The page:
The IHSAA pitch count rule has meant that teams have had to develop more pitchers and share the load.

Steve Stutsman, veteran head coach at Elkhart Central High School, says the Top 10 pitchers in school history have more than 100 innings per season and the leaders 85 was the norm for the leaders a decade ago.

“Weather is also a consideration,” says Stutsman. “It’s long been a rule at Central that pitchers have to wear long sleeves until it’s 70 degrees.”

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Indiana High School Baseball Coaches Association (IHSBCA) members have been surveyed on five proposals that have been passed on to the Indiana Interscholastic Athletic Administrators Association (IIAAA), which will then send them on to be considered to the Indiana High School Athletic Association (IHSAA) at its November executive committee meeting. (Steve Krah Photo)

‘Stubborn approach’ has Evansville’s Owen at Triple-A level with Pirates

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BY STEVE KRAH

http://www.IndianaRBI.com

Hunter Owen was playing in his fifth game since being promoted to Triple-A Indianapolis.

The Evansville, Ind., native was facing a knuckleball pitcher for the first time.

After grounding into a fielder’s choice in his first plate appearance on Thursday, July 18, Owen belted the first pitch he saw in the bottom of the third inning from Syracuse right-hander Mickey Jannis for a two-run home run and the Indians went on to beat the Mets 9-1 at Victory Field.

“You can’t prepare for (the knuckleball),” says Owen. “You have to be willing to battle and stick to your stubborn approach.”

Owen, who swings from the right side, says that when he’s going good he looks for a pitch in a particular location and doesn’t miss it.

That kind of pitch recognition comes with repetition.

“The majority is experience — a lot of at-bats at each level,” says Owen. “The higher up you go, the better the stuff is.

“(Experience) allows you to progress as a hitter — visually and physically.”

Owen was selected out of Indiana State University in the 25th round of the 2016 Major League Baseball First-Year Player Draft by the Pittsburgh Pirates. He experienced 187 at-bats for the short-season West Virginia Black Bears in 2016. In 2017, he had 12 AB’s with the Black Bears, 291 with the Low Class-A West Virginia Power and 10 with the rookie-level Gulf Coast League Pirates.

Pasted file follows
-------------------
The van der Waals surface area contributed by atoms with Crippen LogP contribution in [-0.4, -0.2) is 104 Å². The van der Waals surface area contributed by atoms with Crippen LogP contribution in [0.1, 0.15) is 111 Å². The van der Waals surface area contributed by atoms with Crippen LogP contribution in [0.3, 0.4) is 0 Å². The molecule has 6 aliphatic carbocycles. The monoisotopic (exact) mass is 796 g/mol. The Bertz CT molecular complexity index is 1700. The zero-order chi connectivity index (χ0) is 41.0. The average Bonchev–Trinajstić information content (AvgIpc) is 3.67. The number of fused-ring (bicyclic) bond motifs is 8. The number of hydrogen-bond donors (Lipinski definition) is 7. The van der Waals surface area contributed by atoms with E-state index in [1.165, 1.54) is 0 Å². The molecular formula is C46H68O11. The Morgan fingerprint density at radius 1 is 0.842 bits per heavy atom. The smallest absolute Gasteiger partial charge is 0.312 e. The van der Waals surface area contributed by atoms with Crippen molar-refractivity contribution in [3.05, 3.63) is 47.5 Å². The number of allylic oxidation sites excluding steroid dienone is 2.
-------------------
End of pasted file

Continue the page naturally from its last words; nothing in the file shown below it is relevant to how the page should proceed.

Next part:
There were 401 at-bats with the Advanced-A Bradenton (Fla.) Marauders in 2018. He opened 2019 with 235 more for the Double-A Altoona (Pa.) Curve.

Owen hit .257 with five homers and 34 runs batted in for 2016, .284 with 13 and 49 in 2017 and .262 with 18 and 60 in 2018.

At Altoona, his numbers were .298, 15 and 44 before his promotion.

The biggest difference between Double-A and Triple-A?

“The pitching,” says Owen. “Guys can throw three to four pitches wherever they want it.

“They have a better plan of how to attack you.”

Owen really learned how to play in attack mode from his head coach at Evansville Mater Dei High School and with Funkhouser American Legion Post 8Jeff Schulz (who played 40 games in the majors with the Pirates and Kansas City Royals).

“What sticks with me is the aggressiveness mentality,” says Owen. “You’re going up to the plate to do damage.

“You also want to be as much of a well-rounded player as a you can be.”

Growing up, Owen was mostly a shortstop. In high school, he was also used at second base and third base (and was also honorable mention all-state on the football field).

Indiana State head coach Mitch Hannahs told him to embrace versatility and Owen is comfortable in the infield, outfield or behind the plate.

“Any ability to crack the lineup and be versatile for my team,” says Owen. “(Hannahs) made me the ballplayer I am today — for sure.

“More than anything, he helped me grow mentally. He takes pride in having ballplayers with a lot of character that are good people.”

While he’s got 52 minor league homers, Owen does not classify himself as a pure home run hitter.

“I have gap-to-gap power,” says Owen, who is 5-foot-11 and 197 pounds. “I have the ability to drive the baseball over the wall (with a combination of bat speed and strength).”

Owen notes that every hitter has a launch angle — that’s just physics.

He sticks with the approach that’s more conducive to his swing.

“I’m hitting down through (the baseball),” says Owen, who also has 70 doubles and 12 triples in three-plus minor league seasons.

Owen, who resides in Fishers, Ind., in the off-season, began training last winter with Mike Robertson at Indianapolis Fitness and Sports Training (IFIT) to increase his mobility, overall strength and speed.

“They help you maximize your physical potential,” says Owen.

Now that he’s playing home games in Indianapolis, Owen has had many family and friends in the stands and expects to see more.

“It’s super humbling to have so many people reach out who are interested in my career,” says Owen, who turns 26 Sept. 22. “The big support system behind me makes it super special.”

The youngest of former University of Evansville baseball player Steve and wife Kena Owen’s five children (following Michael, Leslie, Tyler and Mandi), Hunter took advantage of the lessons that position afforded him.